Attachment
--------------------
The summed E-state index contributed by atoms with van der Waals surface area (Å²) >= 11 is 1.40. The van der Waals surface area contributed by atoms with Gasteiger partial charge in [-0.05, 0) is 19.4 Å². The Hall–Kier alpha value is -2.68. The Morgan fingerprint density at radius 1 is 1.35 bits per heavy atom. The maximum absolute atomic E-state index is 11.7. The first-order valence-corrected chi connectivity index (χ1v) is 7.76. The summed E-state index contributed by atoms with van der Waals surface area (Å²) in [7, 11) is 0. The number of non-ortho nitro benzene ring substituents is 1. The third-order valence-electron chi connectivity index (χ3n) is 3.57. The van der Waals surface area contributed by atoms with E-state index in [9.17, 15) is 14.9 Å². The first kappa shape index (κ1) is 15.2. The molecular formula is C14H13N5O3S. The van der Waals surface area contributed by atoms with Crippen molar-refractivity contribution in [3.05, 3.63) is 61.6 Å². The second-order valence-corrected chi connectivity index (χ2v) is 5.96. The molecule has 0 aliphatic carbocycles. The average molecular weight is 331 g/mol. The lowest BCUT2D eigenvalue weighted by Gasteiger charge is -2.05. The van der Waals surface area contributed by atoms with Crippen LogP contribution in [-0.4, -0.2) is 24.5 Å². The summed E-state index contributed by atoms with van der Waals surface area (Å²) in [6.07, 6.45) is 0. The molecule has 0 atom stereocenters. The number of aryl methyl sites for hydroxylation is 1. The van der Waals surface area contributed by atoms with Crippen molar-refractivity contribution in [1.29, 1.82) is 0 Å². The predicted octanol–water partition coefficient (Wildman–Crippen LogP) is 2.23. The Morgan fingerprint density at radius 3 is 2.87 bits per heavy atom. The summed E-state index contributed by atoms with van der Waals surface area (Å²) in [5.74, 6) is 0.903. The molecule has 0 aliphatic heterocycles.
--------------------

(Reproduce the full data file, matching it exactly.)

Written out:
The summed E-state index contributed by atoms with van der Waals surface area (Å²) >= 11 is 1.40. The van der Waals surface area contributed by atoms with Gasteiger partial charge in [-0.05, 0) is 19.4 Å². The Hall–Kier alpha value is -2.68. The Morgan fingerprint density at radius 1 is 1.35 bits per heavy atom. The maximum absolute atomic E-state index is 11.7. The first-order valence-corrected chi connectivity index (χ1v) is 7.76. The summed E-state index contributed by atoms with van der Waals surface area (Å²) in [7, 11) is 0. The number of non-ortho nitro benzene ring substituents is 1. The third-order valence-electron chi connectivity index (χ3n) is 3.57. The van der Waals surface area contributed by atoms with E-state index in [9.17, 15) is 14.9 Å². The first kappa shape index (κ1) is 15.2. The molecular formula is C14H13N5O3S. The van der Waals surface area contributed by atoms with Crippen molar-refractivity contribution in [3.05, 3.63) is 61.6 Å². The second-order valence-corrected chi connectivity index (χ2v) is 5.96. The molecule has 0 aliphatic carbocycles. The average molecular weight is 331 g/mol. The lowest BCUT2D eigenvalue weighted by Gasteiger charge is -2.05. The van der Waals surface area contributed by atoms with Crippen LogP contribution in [-0.4, -0.2) is 24.5 Å². The summed E-state index contributed by atoms with van der Waals surface area (Å²) in [6.07, 6.45) is 0. The molecule has 0 atom stereocenters. The number of aryl methyl sites for hydroxylation is 1. The van der Waals surface area contributed by atoms with Crippen molar-refractivity contribution in [1.29, 1.82) is 0 Å². The predicted octanol–water partition coefficient (Wildman–Crippen LogP) is 2.23. The Morgan fingerprint density at radius 3 is 2.87 bits per heavy atom. The summed E-state index contributed by atoms with van der Waals surface area (Å²) in [5.74, 6) is 0.903. The molecule has 0 aliphatic heterocycles.